Today, I’ve got a pretty decent wind coming out of the west so Austin and I set up to practice slips to keep our track straight across the ground. I mentioned earlier that it’s a pretty cool yet weird feeling, and I don’t think that’s too much of an overstatement. We cruise along for a bit, flying directly along a road that we use as a guide to detect drift. It only takes a few seconds to realize that the road is drifting further and further to the right even though it feels like I’m flying straight. Time to try a slip! First, I kick in some right rudder and get a shifty feeling in my stomach as the tail of my plane jets out to the left and the nose moves to the right, into the wind. [I’ll stop here and prevent the loss of a man card by saying the shifty feeling I felt was a good, roller-coaster-like feel, not an “aw man I need a sick bag” feel.] I simultaneously drop the left wing just a bit so that we maintain a straight track over the ground while maintaining my current altitude. I do this for a few seconds when all of a sudden, Austin leans over and pulls the throttle to idle and tells me that I’ve got an engine failure. Time to run through the emergency landing procedure and the mnemonic:
This mnemonic could be a life-saving one if there’s ever an engine failure so all student pilots need to get this committed to memory ASAP.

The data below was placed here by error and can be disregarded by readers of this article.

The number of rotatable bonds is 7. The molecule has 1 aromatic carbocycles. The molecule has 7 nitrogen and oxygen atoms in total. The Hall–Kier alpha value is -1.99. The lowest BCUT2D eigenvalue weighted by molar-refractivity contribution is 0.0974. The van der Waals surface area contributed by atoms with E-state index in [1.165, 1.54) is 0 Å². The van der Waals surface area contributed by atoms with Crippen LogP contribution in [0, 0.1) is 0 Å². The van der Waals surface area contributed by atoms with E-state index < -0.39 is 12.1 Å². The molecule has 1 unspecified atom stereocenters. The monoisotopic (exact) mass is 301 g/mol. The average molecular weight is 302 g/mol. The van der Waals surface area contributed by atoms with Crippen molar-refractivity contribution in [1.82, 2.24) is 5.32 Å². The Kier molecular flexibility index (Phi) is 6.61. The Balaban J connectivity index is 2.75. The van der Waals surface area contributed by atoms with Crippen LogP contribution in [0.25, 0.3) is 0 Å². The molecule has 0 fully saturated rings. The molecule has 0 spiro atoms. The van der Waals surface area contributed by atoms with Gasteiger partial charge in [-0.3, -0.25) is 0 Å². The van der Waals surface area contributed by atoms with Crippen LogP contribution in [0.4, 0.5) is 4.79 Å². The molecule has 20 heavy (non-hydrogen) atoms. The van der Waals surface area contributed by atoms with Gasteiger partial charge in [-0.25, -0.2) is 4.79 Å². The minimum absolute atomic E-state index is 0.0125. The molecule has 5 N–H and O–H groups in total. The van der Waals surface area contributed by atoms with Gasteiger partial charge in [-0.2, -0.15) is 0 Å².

A – Airspeed
L – Landing Spot
A – Air restart
R – Radios
M – Mayday
S – Secure Aircraft
Airspeed – Since I theoretically don’t have an engine at this point, I’ll need to adjust my pitch to maintain a best glide speed of 65-kts. To help maintain this attitude, I’ll need to make liberal use of the trim wheel so I don’t have to fight with the yoke while I’m simultaneously trying to find a good landing spot. My attention should be focused more on the outside so I can find that perfect spot to set the Cessna down, bringing us to…
Landing Spot – The best place to land would obviously be on an actual runway, so the first thing I’ll do is hit a button on the GPS receiver to see where the closest landing spot is. One mile away? That would be perfect! Fifteen miles away? I’m probably not going to make that, especially if I’m flying at only 3,500 feet. So in the absence of a runway, I’ll be looking for a long stretch of road that’s free of power lines and telephone poles. If that’s not available, I’ll look for a nice open field and ideally one that’s not littered with farm equipment or other obstacles. If for some reason that’s not available I’ll start looking for other options like football fields, unpopulated parks, or any other flat stretch of land that’s sitting out there beckoning for a shiny Cessna 172 to perch upon.